I purchased a DSLR at the same time as a few of my friends about 8 months ago..two of them have already started photography businesses. If I were to be completely honest, they're relying on auto modes and their editing skills to make their photography great. Maybe it's because I'm not crazy into editing, but I'd rather make the photograph be able to stand alone and THEN learn about the editing. The way I see it though, time will tell which really have the skill to be a photographer and the rest will slowly fade out.

Sandman Moon said...

Ha ha! Augustin, this post is HILARIOUS! See, that's why I'm just sticking to my crappy cell phone camera. Then when a picture does come out nice, I can just say, "Wow, not bad for a cell phone camera, eh?" You won't see me investing in a $700 camera anytime soon!

Shark said...

Agreed with Sandman, this post is hysterical!

My dad's a photographer/cameraman, and my siblings and I grew up around cameras. I know exactly what you mean about getting asked my opinion on sepia-tone pet shots when you know there's much better out there.

Photography is hard work. Even though the technology has come a long way, and made it much easier to snap a snapshot, that's all it is. A snapshot. Lighting, zooms, FPS, all that stuff makes a huge difference, even before you get to things like composition and framing. My dad struggles when he's on vacation to take just snapshots and not 'photography.'

I think of the 200+ shots I took while I was in Ireland, only one of them is really a "photograph," and it was more luck than anything else.

Show Me Mama said...

I am your new follower. You can follow me back at http://showmemama.blogspot.com. Make sure you leave a comment so I know you visited.

Have a great weekend
ShowMeMama

Heavenly Savings said...

Cute Blog! I’m a new follower Happy Tuesday!! I would love for you to stop and take a look at my blog as well! Thanks!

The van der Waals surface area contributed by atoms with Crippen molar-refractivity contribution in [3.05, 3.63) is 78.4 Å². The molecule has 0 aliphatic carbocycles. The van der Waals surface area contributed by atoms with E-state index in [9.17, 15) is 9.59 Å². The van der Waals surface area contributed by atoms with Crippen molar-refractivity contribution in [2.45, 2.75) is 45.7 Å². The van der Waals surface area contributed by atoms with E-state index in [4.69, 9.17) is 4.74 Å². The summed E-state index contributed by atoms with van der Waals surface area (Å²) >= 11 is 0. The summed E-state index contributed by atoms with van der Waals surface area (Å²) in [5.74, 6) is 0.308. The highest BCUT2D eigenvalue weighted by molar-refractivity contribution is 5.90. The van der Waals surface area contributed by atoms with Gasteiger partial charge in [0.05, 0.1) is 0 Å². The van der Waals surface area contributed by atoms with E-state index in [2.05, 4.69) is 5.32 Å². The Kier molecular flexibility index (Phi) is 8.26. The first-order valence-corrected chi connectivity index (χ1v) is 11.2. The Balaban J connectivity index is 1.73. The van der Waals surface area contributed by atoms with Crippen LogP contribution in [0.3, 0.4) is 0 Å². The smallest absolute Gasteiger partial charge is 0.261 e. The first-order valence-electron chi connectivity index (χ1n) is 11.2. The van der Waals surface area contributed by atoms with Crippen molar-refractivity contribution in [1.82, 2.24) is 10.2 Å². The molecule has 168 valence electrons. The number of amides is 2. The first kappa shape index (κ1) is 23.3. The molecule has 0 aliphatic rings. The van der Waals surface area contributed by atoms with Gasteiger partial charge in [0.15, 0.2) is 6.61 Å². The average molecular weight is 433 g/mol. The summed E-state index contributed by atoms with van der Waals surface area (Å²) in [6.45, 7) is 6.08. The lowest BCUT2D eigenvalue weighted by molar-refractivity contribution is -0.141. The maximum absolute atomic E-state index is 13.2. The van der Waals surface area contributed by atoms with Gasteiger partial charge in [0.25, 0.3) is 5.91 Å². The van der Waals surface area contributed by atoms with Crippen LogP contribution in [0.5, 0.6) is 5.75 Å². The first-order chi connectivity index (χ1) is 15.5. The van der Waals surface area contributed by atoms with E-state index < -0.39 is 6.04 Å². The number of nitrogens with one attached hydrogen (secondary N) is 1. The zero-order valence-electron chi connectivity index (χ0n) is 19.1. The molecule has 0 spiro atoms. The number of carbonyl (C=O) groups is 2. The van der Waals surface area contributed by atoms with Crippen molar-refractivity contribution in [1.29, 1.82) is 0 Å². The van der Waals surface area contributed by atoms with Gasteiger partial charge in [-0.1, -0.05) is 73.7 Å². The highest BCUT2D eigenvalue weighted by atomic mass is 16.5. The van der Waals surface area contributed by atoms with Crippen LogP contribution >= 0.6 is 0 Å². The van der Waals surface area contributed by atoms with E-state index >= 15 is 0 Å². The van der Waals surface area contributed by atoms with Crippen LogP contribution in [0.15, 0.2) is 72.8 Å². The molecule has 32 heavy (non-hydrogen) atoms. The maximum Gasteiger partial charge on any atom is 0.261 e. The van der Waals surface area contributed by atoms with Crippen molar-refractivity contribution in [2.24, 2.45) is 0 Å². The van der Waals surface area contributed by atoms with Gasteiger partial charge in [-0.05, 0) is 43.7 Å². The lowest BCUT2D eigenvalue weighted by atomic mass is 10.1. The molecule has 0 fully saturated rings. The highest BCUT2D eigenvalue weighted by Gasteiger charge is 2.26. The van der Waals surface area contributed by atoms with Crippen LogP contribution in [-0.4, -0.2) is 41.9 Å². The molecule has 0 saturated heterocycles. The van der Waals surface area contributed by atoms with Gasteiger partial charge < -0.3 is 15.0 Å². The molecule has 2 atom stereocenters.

http://heavenlysavings.blogspot.com

K said...

As an event planner...especially one who's done her share of weddings, I can completely relate to this post. I once got into it with a photographer who was flat out ignoring what our mutual clients wanted. "But I'm the photographer!" he stated. "No, you're a hack with a camera and Photoshop." was my retort.

New follower from some random blog hop.

~K
bigklittlea.blogspot.com

Minima Sapala said...

The impact of Photoshop on our society is an interesting concept; we're allowed to alter our perceptions even more if they make us uncomfortable.

Hm. I need to think on this.

Anna said...

Hi! I found you blog through the Tuesday Tag Along. I am your newest follower! Anna @ www.livinghealthyonabudget.blogspot.com

tips4green said...

Hi there! I am a new follower, please stop on by! Thanks so much and have a wonderful evening!!
Alissia
http://tips4green.blogspot.com

tips4green said...

I am following you now. I think I must have had something funky go wrong with gfc or something. Hmm? Anyway, thanks for letting me know. Great blog!! Have a wonderful day!
Alissia
Tips 4 Green

Sandman Moon said...

Eagerly awaiting your next post! Especially because you're our Write Club Spotlight this month! ; )

Michelle said...

Here from Tuesday Tagalong:) Have a beautiful day!
Michelle
http://nmgills.blogspot.com/